Editorial: Millar’s “Superior” is Anything But; All According to Plan
Last Wednesday heralded the return of Mark Millar to comics. His new title, Superior, was sent out to the world, and upon reading it, a lot of people thought it was crap; I agree with them wholeheartedly, and to be quite frank, Superior‘s lack of quality could be seen from a mile away.
I’m going to preface this by saying I have never been a fan of Mark Millar; many of his stories feature “shock and awe”-type events, which are usually tasteless. They are usually at the expense of a character who was just beginning to be developed or have things “going their way,” and usually fit the purpose of plot convenience, or an injection of controversy into a book that is losing steam (or press). Quite simply, in many of his stories he is trying to be Garth Ennis. However, Ennis himself does this so much better (with titles like Crossed being the exception), the comparison is usually fruitless. I am not a proponent of punishing readers for getting invested in a story; this seems to be the core of Millar’s writing philosophy, so naturally that puts me on a bit of an edge.
What has grown to annoy me, however, is his withdrawal from writing comics with actual comic story lines and his descent into the type of stories that will result in film options. This began with the king-of flop Wanted, which was a previously-finished story line that did not translate well onto the big screen. After this came Kick-Ass, which was optioned for a film before the first issue even went to print.
This put Millar at a great advantage: he could then mold the story line of the comic to be both friendly to a movie and comic book environment, reaping in the best of both worlds. He would be able to keep the major points of the story while removing much of the swearing and bigoted language, preserving the “shock value” in the comics while throwing in little tastes (like the infamous “cunts” line) to the more conservative movie audience.
Millar would also be able to cash in on the “based on a graphic novel” tagline for both the movie and the re-released printings of the trade paperback (which, of course, was completed just in time for the movie in hardcover and softcover editions).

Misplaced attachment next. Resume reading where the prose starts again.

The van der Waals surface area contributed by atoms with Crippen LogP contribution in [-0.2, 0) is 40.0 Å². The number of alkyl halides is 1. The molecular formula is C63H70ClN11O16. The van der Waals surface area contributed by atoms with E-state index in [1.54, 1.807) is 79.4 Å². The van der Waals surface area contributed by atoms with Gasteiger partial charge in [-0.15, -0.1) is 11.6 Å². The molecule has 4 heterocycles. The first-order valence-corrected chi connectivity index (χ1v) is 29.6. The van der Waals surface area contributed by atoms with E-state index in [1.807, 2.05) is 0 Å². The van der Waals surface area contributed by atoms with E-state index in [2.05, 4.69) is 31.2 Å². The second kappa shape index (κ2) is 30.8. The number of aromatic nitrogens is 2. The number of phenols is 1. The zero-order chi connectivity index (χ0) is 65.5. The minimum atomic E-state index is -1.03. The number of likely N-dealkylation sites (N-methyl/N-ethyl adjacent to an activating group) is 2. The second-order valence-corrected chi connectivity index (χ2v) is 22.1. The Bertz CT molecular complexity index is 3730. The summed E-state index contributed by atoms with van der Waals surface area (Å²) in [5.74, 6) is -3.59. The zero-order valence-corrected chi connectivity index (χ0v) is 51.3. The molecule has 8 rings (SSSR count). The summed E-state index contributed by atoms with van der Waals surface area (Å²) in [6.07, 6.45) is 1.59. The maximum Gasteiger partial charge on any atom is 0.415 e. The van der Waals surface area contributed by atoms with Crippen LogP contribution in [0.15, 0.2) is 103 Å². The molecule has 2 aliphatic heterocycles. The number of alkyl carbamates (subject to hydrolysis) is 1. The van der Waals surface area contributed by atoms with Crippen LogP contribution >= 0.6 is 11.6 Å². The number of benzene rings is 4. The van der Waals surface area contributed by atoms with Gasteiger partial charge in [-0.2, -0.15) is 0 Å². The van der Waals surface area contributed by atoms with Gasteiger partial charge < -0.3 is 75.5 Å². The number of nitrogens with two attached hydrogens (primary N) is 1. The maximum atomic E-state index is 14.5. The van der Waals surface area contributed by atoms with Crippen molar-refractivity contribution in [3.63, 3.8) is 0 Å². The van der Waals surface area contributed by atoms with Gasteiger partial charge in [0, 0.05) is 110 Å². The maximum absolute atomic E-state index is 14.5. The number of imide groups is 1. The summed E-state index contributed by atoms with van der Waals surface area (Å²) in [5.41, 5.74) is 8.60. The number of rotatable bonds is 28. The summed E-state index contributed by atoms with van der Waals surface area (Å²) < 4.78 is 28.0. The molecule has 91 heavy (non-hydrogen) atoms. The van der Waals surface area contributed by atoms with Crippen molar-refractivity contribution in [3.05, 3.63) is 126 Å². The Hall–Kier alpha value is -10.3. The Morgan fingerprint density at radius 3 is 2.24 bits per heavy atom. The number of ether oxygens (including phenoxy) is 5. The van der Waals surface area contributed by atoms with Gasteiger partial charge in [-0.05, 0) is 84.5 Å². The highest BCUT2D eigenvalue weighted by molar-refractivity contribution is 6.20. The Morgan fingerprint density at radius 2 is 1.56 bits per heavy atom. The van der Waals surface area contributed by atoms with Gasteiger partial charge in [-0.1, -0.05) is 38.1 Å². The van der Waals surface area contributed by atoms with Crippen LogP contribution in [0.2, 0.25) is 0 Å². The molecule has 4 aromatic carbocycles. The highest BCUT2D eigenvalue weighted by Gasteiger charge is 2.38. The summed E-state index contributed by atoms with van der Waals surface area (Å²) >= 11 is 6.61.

Kick-Ass seemed to be the perfect storm for Millar. The movie did extremely well in both formal entertainment critics’ reviews and the eyes of more hardcore fans. The money that was made from the venture was astronomical ($48,071,303 box-office in the US, with an estimated 100-500 million DVD sales). According to Millar himself (when asked about the inevitable sequel), “The first [movie] made so much compared to what it cost [28 million] it would be crazy not to [make a second]. (source)“
That is not the attitude that endears me to comic creators. When writers and artists start saying “Hey, the first one made money, why not make a second?”, we get things like The Dark Knight Strikes Again, Countdown, and the death of Bruce Wayne with the 10+ Batman titles that DC Comics is publishing at the present time. While there is some publisher influence on how their big-name heroes are treated, creator-owned characters do not have this pressure to produce; that being said, Kick-Ass‘s last issue, which sets up for a second story arc right as the movie came out, was dually disappointing.
This disappointment carries over to Superior, when Millar revealed that directors were already contacting him after the first issue hit the shelves. Taken from his forum:
“Anyway, we’re having talks again tomorrow and my agent said two other guys have set up calls for tomorrow evening to run through THEIR ideas on where the story goes (which is immediately putting me off them). But the guys I spoke to tonight were both great and I’ve sent them the scripts for the rest of the series.“
Superior #1 is actually less of a comic book than it is a pitch for a movie. We, as an audience, are introduced to the Multiple Sclerosis-laden main character, emerging from a movie about a Superman analogue with his one and only friend. He is alienated from his other friends due to his condition, and had a life of popularity and athletic success before the condition took control. He is angsty and picked on, and his friend regards older heroes as “lame.” He is then visited by a monkey in a space suit, told that he has been chosen from billions for “the wish,” and then turned into the Superman analogue he just finished seeing in the movie.
Now, I must ask you: what part of this does not seem like a comic book movie that executives would like?
An angsty character with a disability is turned into a new type of hero, unlike any that have been in film before! He must then grapple with his new power, and how he’ll use it to regain his old life…or will he?
I apologize if I come off as extremely jaded towards Mark Millar’s comics; it’s because, time and time again, I have found them to be the exact antithesis of what I enjoy in comics. They have shallow plots with hooks based on controversy, gore, and shock value, characters that do not develop over the course of the story, and endings that usually have me asking “What was the point?”
That was the exact question I asked myself when I finished Superior #1. I learned nothing about the main character besides the fact he is disabled, and lonely. His mom steps in to solve his bully problems, and his best friend thinks that Superior is “just too much of a Boy Scout for people these days.”
Maybe I should just wait for the movie.